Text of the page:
4. Is there a chance that the two sides could agree to extend the current CBA? Yeah, and monkeys might fly out of my rear end. Ok, ok … to be fair, there is always a chance that they could make some breakthroughs this week and decide to continue to work under the current agreement. However, this negotiation is just like any negotiation between management and labor and neither side wants to look like they’ve given in. A handful of hard-line owners want to completely change the financial structure of the league and believe that a lockout is the only way to accomplish it.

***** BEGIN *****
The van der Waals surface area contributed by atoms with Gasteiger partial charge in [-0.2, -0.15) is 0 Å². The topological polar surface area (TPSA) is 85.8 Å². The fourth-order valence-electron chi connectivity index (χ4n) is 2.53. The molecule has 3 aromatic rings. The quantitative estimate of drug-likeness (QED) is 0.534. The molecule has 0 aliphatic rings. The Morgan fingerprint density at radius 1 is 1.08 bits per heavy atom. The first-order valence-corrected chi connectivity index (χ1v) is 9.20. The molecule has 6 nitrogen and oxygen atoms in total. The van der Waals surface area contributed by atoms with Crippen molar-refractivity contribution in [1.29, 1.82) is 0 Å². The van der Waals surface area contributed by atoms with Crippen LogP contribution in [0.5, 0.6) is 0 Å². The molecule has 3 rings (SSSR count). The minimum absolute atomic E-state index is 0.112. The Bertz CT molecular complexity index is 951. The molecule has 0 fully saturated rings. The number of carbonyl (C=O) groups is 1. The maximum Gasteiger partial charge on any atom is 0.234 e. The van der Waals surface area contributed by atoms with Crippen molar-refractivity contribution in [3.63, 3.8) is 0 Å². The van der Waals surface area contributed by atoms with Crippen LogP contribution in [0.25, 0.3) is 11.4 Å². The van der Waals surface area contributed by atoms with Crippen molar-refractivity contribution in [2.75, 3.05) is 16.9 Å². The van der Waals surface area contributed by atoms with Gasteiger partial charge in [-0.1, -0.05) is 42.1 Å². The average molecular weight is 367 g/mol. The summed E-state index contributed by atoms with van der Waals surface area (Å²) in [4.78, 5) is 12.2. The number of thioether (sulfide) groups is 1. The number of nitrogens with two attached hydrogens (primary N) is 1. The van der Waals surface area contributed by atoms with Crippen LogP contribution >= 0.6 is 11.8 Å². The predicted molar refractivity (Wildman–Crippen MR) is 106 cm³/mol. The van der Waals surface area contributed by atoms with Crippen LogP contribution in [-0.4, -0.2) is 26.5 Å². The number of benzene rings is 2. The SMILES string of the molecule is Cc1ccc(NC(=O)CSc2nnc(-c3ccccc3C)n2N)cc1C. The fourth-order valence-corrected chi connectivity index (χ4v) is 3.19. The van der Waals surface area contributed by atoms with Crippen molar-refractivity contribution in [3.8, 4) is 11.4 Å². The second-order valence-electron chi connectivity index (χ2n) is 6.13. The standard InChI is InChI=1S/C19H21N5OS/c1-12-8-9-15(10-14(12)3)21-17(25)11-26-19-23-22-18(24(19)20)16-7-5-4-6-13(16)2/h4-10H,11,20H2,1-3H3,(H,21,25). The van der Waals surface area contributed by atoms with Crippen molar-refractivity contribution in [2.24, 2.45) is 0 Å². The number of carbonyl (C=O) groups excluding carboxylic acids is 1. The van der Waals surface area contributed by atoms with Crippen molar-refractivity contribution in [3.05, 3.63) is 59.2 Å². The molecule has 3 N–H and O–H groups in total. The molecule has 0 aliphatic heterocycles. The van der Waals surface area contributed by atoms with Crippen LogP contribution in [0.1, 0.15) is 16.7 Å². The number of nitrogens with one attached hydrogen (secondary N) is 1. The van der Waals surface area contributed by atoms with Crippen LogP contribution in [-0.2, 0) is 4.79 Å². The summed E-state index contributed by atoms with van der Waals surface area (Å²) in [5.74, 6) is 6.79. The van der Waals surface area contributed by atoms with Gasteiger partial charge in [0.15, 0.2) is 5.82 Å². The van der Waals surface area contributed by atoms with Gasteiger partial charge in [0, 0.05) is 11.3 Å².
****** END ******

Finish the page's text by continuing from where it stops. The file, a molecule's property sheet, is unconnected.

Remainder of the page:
5. So what in the world are they fighting about? Money. Plain and simple. The National Football league annual revenue is approximately $9 billion. In the past, the owners have been allowed to set $1 billion aside for expenses and the player’s then received 59.5 percent of the rest. With the rising costs of building, improving and maintaining stadiums, the owners want to set aside an additional billion dollars for themselves. The owners are NOT claiming that they’re losing money, but they are saying that if things don’t change, the league could face catastrophic financial problems in the future. Right now, that is the salient point the two sides are fighting over. There are other issues – such as increasing the regular season from 16 to 18 games, or improving retired player’s health benefits – but they can all be worked out once the central issue of the billion dollars is settled.